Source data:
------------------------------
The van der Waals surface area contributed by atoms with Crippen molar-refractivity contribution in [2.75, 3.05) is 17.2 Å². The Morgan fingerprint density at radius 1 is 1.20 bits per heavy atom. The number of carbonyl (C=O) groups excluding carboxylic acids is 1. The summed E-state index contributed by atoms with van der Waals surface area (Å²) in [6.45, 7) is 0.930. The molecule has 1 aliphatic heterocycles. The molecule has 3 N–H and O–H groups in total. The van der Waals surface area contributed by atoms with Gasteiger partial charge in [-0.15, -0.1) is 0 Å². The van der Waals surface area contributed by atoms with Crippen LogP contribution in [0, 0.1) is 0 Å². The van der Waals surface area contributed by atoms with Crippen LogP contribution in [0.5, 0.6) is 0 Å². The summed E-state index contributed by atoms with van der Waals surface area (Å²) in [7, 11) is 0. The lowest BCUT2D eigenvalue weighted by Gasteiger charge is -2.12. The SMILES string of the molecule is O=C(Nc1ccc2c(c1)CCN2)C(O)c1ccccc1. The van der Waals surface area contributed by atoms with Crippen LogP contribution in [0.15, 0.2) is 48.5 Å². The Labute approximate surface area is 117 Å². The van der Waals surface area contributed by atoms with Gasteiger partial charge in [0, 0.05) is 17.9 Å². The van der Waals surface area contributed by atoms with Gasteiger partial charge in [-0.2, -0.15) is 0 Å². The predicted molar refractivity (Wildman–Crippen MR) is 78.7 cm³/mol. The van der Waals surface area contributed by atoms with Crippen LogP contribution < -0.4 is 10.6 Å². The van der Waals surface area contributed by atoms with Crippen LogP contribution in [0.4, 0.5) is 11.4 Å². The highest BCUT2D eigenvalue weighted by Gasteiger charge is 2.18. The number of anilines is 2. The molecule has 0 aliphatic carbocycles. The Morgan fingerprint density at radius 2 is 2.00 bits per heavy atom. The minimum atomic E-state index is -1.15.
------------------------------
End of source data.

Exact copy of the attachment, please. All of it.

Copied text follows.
The van der Waals surface area contributed by atoms with Crippen molar-refractivity contribution in [2.75, 3.05) is 17.2 Å². The Morgan fingerprint density at radius 1 is 1.20 bits per heavy atom. The number of carbonyl (C=O) groups excluding carboxylic acids is 1. The summed E-state index contributed by atoms with van der Waals surface area (Å²) in [6.45, 7) is 0.930. The molecule has 1 aliphatic heterocycles. The molecule has 3 N–H and O–H groups in total. The van der Waals surface area contributed by atoms with Gasteiger partial charge in [-0.15, -0.1) is 0 Å². The van der Waals surface area contributed by atoms with Crippen LogP contribution in [0, 0.1) is 0 Å². The van der Waals surface area contributed by atoms with Crippen LogP contribution in [0.5, 0.6) is 0 Å². The summed E-state index contributed by atoms with van der Waals surface area (Å²) in [7, 11) is 0. The lowest BCUT2D eigenvalue weighted by Gasteiger charge is -2.12. The SMILES string of the molecule is O=C(Nc1ccc2c(c1)CCN2)C(O)c1ccccc1. The van der Waals surface area contributed by atoms with Crippen LogP contribution in [0.15, 0.2) is 48.5 Å². The Labute approximate surface area is 117 Å². The van der Waals surface area contributed by atoms with Gasteiger partial charge in [0, 0.05) is 17.9 Å². The van der Waals surface area contributed by atoms with Gasteiger partial charge in [-0.2, -0.15) is 0 Å². The predicted molar refractivity (Wildman–Crippen MR) is 78.7 cm³/mol. The van der Waals surface area contributed by atoms with Crippen LogP contribution < -0.4 is 10.6 Å². The van der Waals surface area contributed by atoms with Crippen LogP contribution in [0.4, 0.5) is 11.4 Å². The highest BCUT2D eigenvalue weighted by Gasteiger charge is 2.18. The number of anilines is 2. The molecule has 0 aliphatic carbocycles. The Morgan fingerprint density at radius 2 is 2.00 bits per heavy atom. The minimum atomic E-state index is -1.15.